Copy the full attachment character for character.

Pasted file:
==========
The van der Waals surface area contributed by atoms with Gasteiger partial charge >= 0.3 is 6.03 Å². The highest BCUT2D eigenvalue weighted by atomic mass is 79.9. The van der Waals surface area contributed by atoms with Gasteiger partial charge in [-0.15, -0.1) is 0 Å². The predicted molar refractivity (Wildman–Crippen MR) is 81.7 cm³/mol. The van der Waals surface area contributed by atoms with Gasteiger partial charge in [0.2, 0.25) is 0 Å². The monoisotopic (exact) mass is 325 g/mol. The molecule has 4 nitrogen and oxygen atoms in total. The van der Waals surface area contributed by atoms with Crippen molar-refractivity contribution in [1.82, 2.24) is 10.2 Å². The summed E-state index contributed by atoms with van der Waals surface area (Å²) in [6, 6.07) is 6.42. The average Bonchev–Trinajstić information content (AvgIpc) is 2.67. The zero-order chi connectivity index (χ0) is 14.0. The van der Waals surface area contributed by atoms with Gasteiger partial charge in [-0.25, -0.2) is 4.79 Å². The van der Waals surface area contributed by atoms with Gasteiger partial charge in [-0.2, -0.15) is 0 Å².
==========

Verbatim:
The van der Waals surface area contributed by atoms with Gasteiger partial charge >= 0.3 is 6.03 Å². The highest BCUT2D eigenvalue weighted by atomic mass is 79.9. The van der Waals surface area contributed by atoms with Gasteiger partial charge in [-0.15, -0.1) is 0 Å². The predicted molar refractivity (Wildman–Crippen MR) is 81.7 cm³/mol. The van der Waals surface area contributed by atoms with Gasteiger partial charge in [0.2, 0.25) is 0 Å². The monoisotopic (exact) mass is 325 g/mol. The molecule has 4 nitrogen and oxygen atoms in total. The van der Waals surface area contributed by atoms with Crippen molar-refractivity contribution in [1.82, 2.24) is 10.2 Å². The summed E-state index contributed by atoms with van der Waals surface area (Å²) in [6, 6.07) is 6.42. The average Bonchev–Trinajstić information content (AvgIpc) is 2.67. The zero-order chi connectivity index (χ0) is 14.0. The van der Waals surface area contributed by atoms with Gasteiger partial charge in [-0.25, -0.2) is 4.79 Å². The van der Waals surface area contributed by atoms with Gasteiger partial charge in [-0.2, -0.15) is 0 Å².